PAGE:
The idea of the Reagan years was that money in the hands of the rich would trickle down to the poor and lift all boats as that money put people to work, and yet those rich, having little sense of social responsibility to the poor and working class, have not been engaged creatively in the economy to the degree of actually making jobs. The problem lies at least in part in our educational system in which education of the hands and education of the head alone have been isolated from each other and creative hand-work afforded less dignity. The situation allows for a huge number of students to pass through the system without ever understanding the intrinsic value of the goods and services provided for them. The system creates in those students a sense of entitlement and superiority.
In contrast, the idea presented by Educational Sloyd and many others in the early manual arts movement, was that through all students to being engaged in making useful and beautiful things, all would gain a greater sense of their intrinsic value and concurrently develop an appreciation of those who had crafted them. This is not quite the same idea as going to Tiffany's and buying expensive stuff that only a very few Americans can afford.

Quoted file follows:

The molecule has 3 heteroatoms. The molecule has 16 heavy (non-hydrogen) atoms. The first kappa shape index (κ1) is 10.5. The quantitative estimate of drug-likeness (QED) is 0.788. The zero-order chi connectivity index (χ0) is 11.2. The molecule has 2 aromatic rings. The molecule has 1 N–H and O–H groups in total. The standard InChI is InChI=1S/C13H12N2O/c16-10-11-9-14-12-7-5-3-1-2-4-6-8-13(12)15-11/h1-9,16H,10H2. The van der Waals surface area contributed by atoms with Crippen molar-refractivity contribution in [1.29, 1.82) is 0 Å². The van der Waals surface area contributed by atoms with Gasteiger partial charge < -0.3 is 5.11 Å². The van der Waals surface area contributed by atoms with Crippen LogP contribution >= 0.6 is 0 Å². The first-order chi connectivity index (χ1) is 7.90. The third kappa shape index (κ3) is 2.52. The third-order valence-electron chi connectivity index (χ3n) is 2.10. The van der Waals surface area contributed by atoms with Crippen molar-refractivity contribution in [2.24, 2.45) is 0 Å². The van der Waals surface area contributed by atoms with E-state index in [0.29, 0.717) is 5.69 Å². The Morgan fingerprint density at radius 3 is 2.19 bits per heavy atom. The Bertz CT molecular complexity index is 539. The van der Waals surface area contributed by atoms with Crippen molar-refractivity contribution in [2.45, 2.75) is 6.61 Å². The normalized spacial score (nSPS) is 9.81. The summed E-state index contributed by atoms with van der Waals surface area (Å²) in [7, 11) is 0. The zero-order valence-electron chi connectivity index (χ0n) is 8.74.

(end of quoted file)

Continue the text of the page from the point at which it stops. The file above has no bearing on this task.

We have arrived at a time in American culture that was predicted by Mr. Charles B. Gilbert, Superintendent of the Newark, New Jersey Public Schools when he spoke about the danger of sacrificing our democracy on the division between academic work and skilled hand work in the 1905 meeting of the Eastern Manual Training Association:
The great function of all public schools, afterall, is not to give specific knowledge or fit for specific things, but to train democratic citizens. The attitude of the teacher toward manual training has very much to do with the democracy of the teacher. Any sort of separation of children into classes intended to go for all time through their lives is exactly antagonistic to democracy--could not be more directly antagonistic; it is the antipode of democracy... What is the great foe of democracy at all times? It is the building up of walls--permanent walls--between classes; is it not? So long as wealth disappears with a single generation or two generations there is not any great danger; but when we get into the position--condition (If we ever do)--that many of the countries of the world are in; if a child is born with the feeling that he is born in a class--that there is a great gulf or a high wall between him and his neighbor who is born in a different class; then democracy is dead.Unfortunately American schooling does little to create a sense of the dignity of craftsmanship. But there are answers to be found within. Craftsmanship is the foundation of human culture and of democracy. One cannot be a creative and successful craftsman without being intellectually engaged. One cannot be a craftsman without being true to particular values that uplift the community in which craftsmanship is nurtured and takes place. Unlike American politicians who spew small lies and exaggerations right and left with every breath, a craftsman must be true to his materials, his design and to himself.
It is truly time to take matters into our own hands.
Make, fix and create...